The Stuff of Dreams: The Weird Stories of Edward Lucas White (Dover Horror Classics)

The Stuff of Dreams: The Weird Stories of Edward Lucas White (Dover Horror Classics)

Edward Lucas White

Mystery / Historical Fiction

This original compilation presents chilling tales of terror by an unjustly neglected author. Inspired by the works of Edgar Allan Poe as well as his own vivid nightmares, Edward Lucas White (1866–1934) weaves a tapestry of weird stories populated by ghouls, monsters, a witch doctor, and creatures of ancient myths. The collection features White's most famous story, "Lukundoo," a gripping fable of an American explorer who incurs the wrath of an African sorcerer. Other tales include "Sorcery Island," an uncanny foreshadowing of television's The Prisoner, "The Flambeau Bracket," "The House of the Nightmare," "The Song of the Sirens," and five other stories. Additional selections include the haunting poems "Azrael" and "The Ghoula" and an essay in which the author reflects on the influence of dreams in his fiction. Editor S. T. Joshi provides an informative Introduction to White's life and work. **
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Andivius Hedulio: Adventures of a Roman Nobleman in the Days of the Empire

Andivius Hedulio: Adventures of a Roman Nobleman in the Days of the Empire

Edward Lucas White

Mystery / Historical Fiction

By no means absurd, it seems to me, but altogether reasonable, is the impulse which urges me to write out a detailed narrative of my years of adversity and of the vicissitudes which befell me during that wretched period of my life. My adventures, in themselves, were worthy of record and my memories of them and of the men and women encountered in them are clear and vivid. It is natural that I should wish to set them down for the edification of my posterity and of any who may chance to read them. For my experience has been, I believe, unique. Since the establishment of the Principate in our Republic many men, even an uncountable horde of men, have incurred Imperial displeasure. Of these not a few, after banishment from Italy or relegation to guarded islands or to some distant frontier outpost, have survived the Prince who exiled them and have, by the favor of his successors, been permitted to return to Rome and to the enjoyment of their property. But I believe that no Roman nobleman implicated, justly or unjustly, in any conspiracy against the life of his Sovereign, ever escaped the extreme penalty of death. Some, by their own hands, forestalled the arrival of the Imperial emissaries, others perished by the weapons or implements of those designated to abolish the enemies of the Prince. Except myself not one ever survived to regain Imperial favor in a later reign; except myself not one ever recovered his patrimony and enjoyed, to a green old age, the income, position and privileges to which he had been born. If such a thing ever occurred, certainly there is no record of any other nobleman domiciled in Italy, except myself, having grasped at the slender chance of escape afforded by the device of arranging that he be supposed dead, of disguising himself, of vanishing among the populace, of passing himself off for a man of the people. I not only was led, by my clever slave, to attempt this histrionic feat, but I succeeded in the face of unimaginable difficulties. An experience so notably without a parallel seems peculiarly deserving of such a record as follows.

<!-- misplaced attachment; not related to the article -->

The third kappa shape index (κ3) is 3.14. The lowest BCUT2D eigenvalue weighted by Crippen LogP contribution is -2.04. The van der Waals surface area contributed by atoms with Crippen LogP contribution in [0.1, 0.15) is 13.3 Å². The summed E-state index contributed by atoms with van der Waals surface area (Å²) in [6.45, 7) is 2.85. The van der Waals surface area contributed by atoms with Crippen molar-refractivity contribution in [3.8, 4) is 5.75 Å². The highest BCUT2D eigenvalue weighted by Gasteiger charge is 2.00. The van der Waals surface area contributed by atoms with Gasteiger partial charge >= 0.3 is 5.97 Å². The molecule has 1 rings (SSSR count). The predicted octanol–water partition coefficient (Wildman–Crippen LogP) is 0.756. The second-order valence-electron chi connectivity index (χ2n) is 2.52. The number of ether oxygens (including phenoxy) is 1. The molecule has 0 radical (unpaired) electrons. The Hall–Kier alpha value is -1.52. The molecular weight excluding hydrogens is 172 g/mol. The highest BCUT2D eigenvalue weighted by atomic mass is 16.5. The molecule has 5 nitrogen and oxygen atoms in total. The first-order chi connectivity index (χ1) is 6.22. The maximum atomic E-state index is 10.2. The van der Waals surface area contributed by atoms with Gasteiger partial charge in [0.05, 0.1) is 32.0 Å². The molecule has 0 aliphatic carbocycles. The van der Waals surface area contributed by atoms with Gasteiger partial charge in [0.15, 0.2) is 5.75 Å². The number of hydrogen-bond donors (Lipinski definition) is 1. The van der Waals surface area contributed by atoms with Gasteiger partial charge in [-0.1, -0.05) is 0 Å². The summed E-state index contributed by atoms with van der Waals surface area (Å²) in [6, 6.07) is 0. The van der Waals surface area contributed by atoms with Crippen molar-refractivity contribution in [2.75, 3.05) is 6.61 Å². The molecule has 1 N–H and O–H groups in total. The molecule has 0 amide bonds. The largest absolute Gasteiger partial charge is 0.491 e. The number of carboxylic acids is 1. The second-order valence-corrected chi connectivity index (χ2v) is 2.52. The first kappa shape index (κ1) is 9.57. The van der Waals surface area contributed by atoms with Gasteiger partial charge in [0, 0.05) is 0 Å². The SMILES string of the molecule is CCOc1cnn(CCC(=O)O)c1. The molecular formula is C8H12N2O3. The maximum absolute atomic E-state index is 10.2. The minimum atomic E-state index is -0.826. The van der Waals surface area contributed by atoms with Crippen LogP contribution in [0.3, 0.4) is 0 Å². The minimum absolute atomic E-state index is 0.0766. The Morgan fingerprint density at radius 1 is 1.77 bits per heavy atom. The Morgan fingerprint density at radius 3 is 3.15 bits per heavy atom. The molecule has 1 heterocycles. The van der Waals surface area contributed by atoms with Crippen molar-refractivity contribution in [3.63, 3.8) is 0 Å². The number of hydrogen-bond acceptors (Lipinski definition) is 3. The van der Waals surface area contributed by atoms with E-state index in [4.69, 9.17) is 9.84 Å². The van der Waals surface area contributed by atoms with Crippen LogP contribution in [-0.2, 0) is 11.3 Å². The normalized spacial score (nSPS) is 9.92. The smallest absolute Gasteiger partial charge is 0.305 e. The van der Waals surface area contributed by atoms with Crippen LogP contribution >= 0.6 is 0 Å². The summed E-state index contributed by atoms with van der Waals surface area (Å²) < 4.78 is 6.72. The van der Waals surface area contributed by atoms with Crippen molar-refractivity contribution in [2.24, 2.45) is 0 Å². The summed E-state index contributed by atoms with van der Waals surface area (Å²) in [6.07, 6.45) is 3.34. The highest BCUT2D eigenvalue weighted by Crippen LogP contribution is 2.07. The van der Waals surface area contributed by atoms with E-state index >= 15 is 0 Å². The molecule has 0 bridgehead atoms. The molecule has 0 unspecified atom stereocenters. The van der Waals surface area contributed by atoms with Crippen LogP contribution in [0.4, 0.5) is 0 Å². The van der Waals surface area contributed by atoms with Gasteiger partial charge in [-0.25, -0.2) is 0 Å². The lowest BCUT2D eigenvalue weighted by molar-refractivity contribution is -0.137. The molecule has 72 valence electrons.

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Lukundoo and Other Stories

Lukundoo and Other Stories

Edward Lucas White

Mystery / Historical Fiction

One of the most distinctive volumes of American weird fiction, all of which were based on nightmares of the author, a classics teacher in the Baltimore area and a longtime sufferer from migraine ("sick headaches," as he called them) who killed himself after the death of his beloved wife.   White wrote fiction in the summer to supplement his income, his most successful work being the solid but now rather dull works of historical fiction. Another motive, for the stories, was to get them out of his system. All of the stories in this collection have an unforced strangeness to them that is emblematic of their origins. The title story, anthologized twenty-three times according to Ashley and Contento, is fairly well known, but all of the others are worth reading as well. There is nothing else quite like this stuff. It is doubly unusual for its period, when American fiction underwent a divorce between the slicks and the pulps. White's nightmare stories were too grotesque for the slicks, and too "literary" for the pulps. Like the work of many another genius they turned out to be better suited for posterity than for his own time.
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